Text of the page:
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Wednesday, 22 June 1994
Page: 1872


Senator ALSTON —My question is directed to the Minister representing the Minster for Communications and the Arts. I refer to a report in today's Adelaide Advertiser concerning community outrage at the appointment of Mr John Bannon to the ABC board, which states:

It is understood Mr Bannon was headhunted for the position by the communications minister, Mr Lee.

Is this understanding correct, and did Mr Lee also headhunt as another prospective ABC board member Ms Wendy Silver? Apart from working as a ministerial adviser to the Burke Labor government and campaigning actively for the ALP at the last Western Australian state election, what relevant qualifications, skills and commercial experience would Ms Silver bring to this important position?


Senator McMULLAN —It is a source of great concern, I think, to all reasonable Australians that the price people have to pay for accepting an appointment from the government is to have their character assassinated by the character assassins opposite. I suppose the only redeeming feature is that as character assassins they are so bad. When a series of appointments to the Special Broadcasting Service and the Australian Broadcasting Corporation that have been put to the Governor-General are announced, those opposite will see that people from a range of political persuasions have been appointed to those boards, as should be the case. There will be Labor supporters, one well-known. I do not know Ms Silver's political affiliations, nor am I concerned. I do know she has a significant career of community activity and is well respected in Western Australia and is highly regarded as a very good appointment.

  I think citizens are entitled to respect when they accept a public position like this. Some of them are not Labor supporters; some of them are. They are all entitled to be appointed without having their backgrounds and characters besmirched by people of such low standing as those who are attacking them. It is, I suppose, a significant compliment to them that they do draw such a vigorous response because it indicates a concern that they will continue to do the excellent job that their predecessors have done on the board of the ABC, who were also appointed by Labor governments and who have done a good job on that board. We thank them for their contribution, as we appreciate the forthcoming contribution of those who are about to be appointed, some of distinct political origin from both sides of the fence. That is legitimate. They are both entitled to be there. People who have political views are perfectly entitled to be appointed—including those who have conservative political views—as are those who have no known political affiliations at all.

   In the period that I have been a minister I have been responsible for the appointment of high profile Liberals, I have been responsible for the appointment of people whom I knew to be Labor supporters and I have been responsible for the appointment of the majority of people whose political affiliations I was not aware of. I think that is the case with most ministers. Ms Silver, Mr Bannon and the others whose appointments will be announced when the Governor-General assesses it will be regarded by the community as representing a balanced set of proposals. Some of them the opposition will not choose to raise questions about because their political affiliations will not suit the opposition's prejudices before it starts.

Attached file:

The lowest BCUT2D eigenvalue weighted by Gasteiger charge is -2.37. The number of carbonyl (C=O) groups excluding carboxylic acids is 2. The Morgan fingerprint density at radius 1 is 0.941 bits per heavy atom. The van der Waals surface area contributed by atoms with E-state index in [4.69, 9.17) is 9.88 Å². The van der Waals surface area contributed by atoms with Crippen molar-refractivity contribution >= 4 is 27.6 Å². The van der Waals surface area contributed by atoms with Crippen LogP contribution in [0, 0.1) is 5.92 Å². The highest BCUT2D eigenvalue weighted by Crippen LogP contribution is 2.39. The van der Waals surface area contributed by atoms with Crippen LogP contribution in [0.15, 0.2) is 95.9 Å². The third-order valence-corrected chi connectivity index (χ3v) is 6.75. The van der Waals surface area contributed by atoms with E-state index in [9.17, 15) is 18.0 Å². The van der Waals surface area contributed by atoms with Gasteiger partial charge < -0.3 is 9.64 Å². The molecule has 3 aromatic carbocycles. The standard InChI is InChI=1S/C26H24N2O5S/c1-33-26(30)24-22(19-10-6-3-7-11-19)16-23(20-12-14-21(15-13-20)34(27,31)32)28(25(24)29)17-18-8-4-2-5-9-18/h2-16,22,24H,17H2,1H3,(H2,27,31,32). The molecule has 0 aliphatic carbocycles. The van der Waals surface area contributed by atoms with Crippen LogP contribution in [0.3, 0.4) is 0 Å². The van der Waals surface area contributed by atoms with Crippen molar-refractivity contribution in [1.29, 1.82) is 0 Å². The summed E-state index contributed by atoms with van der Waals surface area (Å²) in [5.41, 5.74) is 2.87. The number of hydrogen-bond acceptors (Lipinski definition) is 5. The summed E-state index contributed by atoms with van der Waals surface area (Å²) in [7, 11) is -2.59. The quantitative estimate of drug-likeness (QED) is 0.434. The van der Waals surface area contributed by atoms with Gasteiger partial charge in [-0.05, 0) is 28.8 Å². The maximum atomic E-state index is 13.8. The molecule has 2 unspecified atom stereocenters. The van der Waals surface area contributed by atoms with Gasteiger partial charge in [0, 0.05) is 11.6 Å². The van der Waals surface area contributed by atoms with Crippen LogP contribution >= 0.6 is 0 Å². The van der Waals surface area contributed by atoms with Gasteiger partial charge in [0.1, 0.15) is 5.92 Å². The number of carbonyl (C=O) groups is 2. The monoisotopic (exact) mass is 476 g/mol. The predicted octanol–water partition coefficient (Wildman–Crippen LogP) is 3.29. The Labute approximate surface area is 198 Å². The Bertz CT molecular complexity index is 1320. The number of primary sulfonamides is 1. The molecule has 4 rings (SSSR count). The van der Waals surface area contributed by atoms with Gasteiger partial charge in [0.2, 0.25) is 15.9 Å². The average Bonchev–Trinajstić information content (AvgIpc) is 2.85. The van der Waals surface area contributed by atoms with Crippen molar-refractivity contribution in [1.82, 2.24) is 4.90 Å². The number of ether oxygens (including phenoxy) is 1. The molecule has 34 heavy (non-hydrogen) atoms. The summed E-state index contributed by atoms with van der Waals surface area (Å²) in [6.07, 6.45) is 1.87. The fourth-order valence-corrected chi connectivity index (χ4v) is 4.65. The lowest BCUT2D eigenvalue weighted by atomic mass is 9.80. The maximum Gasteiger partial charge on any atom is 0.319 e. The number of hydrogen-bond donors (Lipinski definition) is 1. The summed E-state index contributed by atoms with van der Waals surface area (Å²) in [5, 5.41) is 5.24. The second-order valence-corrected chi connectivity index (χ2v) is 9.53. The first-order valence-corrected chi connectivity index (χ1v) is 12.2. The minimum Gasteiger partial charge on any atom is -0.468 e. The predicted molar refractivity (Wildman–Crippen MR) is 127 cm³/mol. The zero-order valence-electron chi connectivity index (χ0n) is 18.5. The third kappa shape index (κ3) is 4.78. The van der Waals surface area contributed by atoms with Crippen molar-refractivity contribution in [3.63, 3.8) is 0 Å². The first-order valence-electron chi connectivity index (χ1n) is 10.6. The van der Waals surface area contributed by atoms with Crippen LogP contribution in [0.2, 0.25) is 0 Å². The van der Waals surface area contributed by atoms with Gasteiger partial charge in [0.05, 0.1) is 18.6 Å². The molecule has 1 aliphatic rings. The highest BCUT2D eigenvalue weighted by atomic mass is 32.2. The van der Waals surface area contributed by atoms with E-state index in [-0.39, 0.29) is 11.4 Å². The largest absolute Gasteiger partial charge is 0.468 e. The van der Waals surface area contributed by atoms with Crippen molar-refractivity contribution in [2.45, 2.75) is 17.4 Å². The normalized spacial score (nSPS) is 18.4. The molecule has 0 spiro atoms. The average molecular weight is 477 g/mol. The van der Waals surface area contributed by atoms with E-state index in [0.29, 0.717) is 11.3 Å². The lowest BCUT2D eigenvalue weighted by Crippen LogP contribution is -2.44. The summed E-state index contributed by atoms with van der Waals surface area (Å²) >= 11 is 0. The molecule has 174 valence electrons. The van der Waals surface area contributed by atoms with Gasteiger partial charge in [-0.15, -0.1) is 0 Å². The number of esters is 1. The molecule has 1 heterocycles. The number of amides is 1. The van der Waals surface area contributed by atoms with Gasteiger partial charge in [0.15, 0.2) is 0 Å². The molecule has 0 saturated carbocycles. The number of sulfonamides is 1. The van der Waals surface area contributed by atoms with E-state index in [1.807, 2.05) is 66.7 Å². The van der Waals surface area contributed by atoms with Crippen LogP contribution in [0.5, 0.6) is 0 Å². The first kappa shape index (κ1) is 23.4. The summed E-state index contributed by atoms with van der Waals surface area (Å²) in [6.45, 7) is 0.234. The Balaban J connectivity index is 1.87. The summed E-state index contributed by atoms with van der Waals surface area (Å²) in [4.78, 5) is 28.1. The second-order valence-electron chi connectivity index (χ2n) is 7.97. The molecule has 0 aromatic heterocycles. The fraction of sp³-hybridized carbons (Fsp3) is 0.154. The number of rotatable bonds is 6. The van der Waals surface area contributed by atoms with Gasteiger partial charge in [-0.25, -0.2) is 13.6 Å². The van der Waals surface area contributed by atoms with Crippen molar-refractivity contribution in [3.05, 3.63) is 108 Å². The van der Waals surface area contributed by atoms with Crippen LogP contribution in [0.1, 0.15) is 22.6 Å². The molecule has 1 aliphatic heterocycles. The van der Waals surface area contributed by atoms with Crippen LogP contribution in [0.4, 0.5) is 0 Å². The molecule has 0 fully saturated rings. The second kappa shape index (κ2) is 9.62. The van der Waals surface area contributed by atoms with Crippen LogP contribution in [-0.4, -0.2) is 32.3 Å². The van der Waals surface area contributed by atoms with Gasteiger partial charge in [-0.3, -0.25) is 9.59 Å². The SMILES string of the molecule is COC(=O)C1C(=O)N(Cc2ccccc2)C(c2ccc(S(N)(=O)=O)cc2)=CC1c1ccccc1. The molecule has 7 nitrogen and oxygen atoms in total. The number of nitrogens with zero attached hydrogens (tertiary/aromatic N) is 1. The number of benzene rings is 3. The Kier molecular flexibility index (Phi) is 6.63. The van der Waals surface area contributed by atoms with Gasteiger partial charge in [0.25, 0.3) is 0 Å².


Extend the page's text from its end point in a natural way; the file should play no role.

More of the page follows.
We have a reputation for appointing people from all political areas and we will refuse to be cowed into saying that being a Labor supporter debars one from nomination; it does not, it should not and it will not.


Senator ALSTON —Mr President, I ask a supplementary question. I note with interest that the minister regards calling someone an ALP activist constitutes character assassination. Could the minister confirm that, at the very time the ABC is desperately in need of board members with significant commercial expertise and business acumen to guide it through the unchartered waters of international satellite and domestic pay television, once the latest appointments have been confirmed we will be looking at an ABC board dominated by an ex-Labor Premier, an ex-Labor pollster, an ex-Labor ministerial staffer and two former trade union officials. In other words, now that Mr Michael Terlet, a respected South Australian businessman, has not had his term renewed, the ABC board is effectively devoid of any commercial expertise. Is not this deliberate politicisation of the ABC board simply a disaster waiting to happen?


Senator Schacht —I suppose you lot are going to nominate John Elliott.


Senator McMULLAN —I do not know whether a person who runs one of the more successful private sector operations in Australia, who has not gone broke, who was never president of the Liberal Party and who is still entitled to be appointed, should be cast in that light. Certainly, at least one of the members of the board of whom I am aware is a very successful Australian business person and has been for a long time. Ms Silver, I am told, is also a director of a major organisation in Western Australia, which involves significant management organisation and funds management. She is chairman of a major public sector authority under the auspices of the current Liberal state government in Western Australia. I think she is entitled to be judged on the performance which we expect her to make. The board has done well until now. It has had a good set of Labor government appointees for the last 10 years and the opposition's problem is it is likely to have the same for the next 10.